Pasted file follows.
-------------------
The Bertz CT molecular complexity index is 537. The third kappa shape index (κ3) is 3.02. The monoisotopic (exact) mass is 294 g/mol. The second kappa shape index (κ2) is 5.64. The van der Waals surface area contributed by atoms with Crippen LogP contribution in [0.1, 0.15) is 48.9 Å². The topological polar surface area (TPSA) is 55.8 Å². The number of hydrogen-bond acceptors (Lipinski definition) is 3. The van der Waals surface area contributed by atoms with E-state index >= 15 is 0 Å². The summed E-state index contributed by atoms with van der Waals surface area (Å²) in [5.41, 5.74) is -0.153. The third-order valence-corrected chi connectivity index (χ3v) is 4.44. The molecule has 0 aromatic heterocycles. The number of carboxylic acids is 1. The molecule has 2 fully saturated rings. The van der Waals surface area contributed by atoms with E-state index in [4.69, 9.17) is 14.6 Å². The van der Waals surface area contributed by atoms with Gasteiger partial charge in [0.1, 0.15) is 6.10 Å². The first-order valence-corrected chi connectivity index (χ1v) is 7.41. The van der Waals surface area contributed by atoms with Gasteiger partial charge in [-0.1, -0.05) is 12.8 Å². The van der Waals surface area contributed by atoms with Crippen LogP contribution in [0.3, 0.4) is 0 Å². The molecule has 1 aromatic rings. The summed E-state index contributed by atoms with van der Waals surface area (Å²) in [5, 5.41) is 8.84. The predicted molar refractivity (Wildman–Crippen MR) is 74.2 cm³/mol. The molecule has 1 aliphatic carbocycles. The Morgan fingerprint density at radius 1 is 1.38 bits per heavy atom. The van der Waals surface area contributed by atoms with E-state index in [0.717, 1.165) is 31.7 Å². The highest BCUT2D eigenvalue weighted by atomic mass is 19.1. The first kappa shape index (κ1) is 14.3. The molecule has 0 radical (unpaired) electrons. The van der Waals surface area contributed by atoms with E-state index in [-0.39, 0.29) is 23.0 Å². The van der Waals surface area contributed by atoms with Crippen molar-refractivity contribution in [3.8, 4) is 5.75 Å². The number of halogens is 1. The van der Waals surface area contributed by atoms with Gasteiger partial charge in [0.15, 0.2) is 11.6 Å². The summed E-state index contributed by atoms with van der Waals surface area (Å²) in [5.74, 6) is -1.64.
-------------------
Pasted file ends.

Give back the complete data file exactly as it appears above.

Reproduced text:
The Bertz CT molecular complexity index is 537. The third kappa shape index (κ3) is 3.02. The monoisotopic (exact) mass is 294 g/mol. The second kappa shape index (κ2) is 5.64. The van der Waals surface area contributed by atoms with Crippen LogP contribution in [0.1, 0.15) is 48.9 Å². The topological polar surface area (TPSA) is 55.8 Å². The number of hydrogen-bond acceptors (Lipinski definition) is 3. The van der Waals surface area contributed by atoms with E-state index >= 15 is 0 Å². The summed E-state index contributed by atoms with van der Waals surface area (Å²) in [5.41, 5.74) is -0.153. The third-order valence-corrected chi connectivity index (χ3v) is 4.44. The molecule has 0 aromatic heterocycles. The number of carboxylic acids is 1. The molecule has 2 fully saturated rings. The van der Waals surface area contributed by atoms with E-state index in [4.69, 9.17) is 14.6 Å². The van der Waals surface area contributed by atoms with Gasteiger partial charge in [0.1, 0.15) is 6.10 Å². The first-order valence-corrected chi connectivity index (χ1v) is 7.41. The van der Waals surface area contributed by atoms with Gasteiger partial charge in [-0.1, -0.05) is 12.8 Å². The van der Waals surface area contributed by atoms with Crippen LogP contribution in [0.3, 0.4) is 0 Å². The molecule has 1 aromatic rings. The summed E-state index contributed by atoms with van der Waals surface area (Å²) in [5, 5.41) is 8.84. The predicted molar refractivity (Wildman–Crippen MR) is 74.2 cm³/mol. The molecule has 1 aliphatic carbocycles. The Morgan fingerprint density at radius 1 is 1.38 bits per heavy atom. The van der Waals surface area contributed by atoms with E-state index in [0.717, 1.165) is 31.7 Å². The highest BCUT2D eigenvalue weighted by atomic mass is 19.1. The first kappa shape index (κ1) is 14.3. The molecule has 0 radical (unpaired) electrons. The van der Waals surface area contributed by atoms with E-state index in [-0.39, 0.29) is 23.0 Å². The van der Waals surface area contributed by atoms with Crippen molar-refractivity contribution in [3.8, 4) is 5.75 Å². The number of halogens is 1. The van der Waals surface area contributed by atoms with Gasteiger partial charge in [0.15, 0.2) is 11.6 Å². The summed E-state index contributed by atoms with van der Waals surface area (Å²) in [5.74, 6) is -1.64.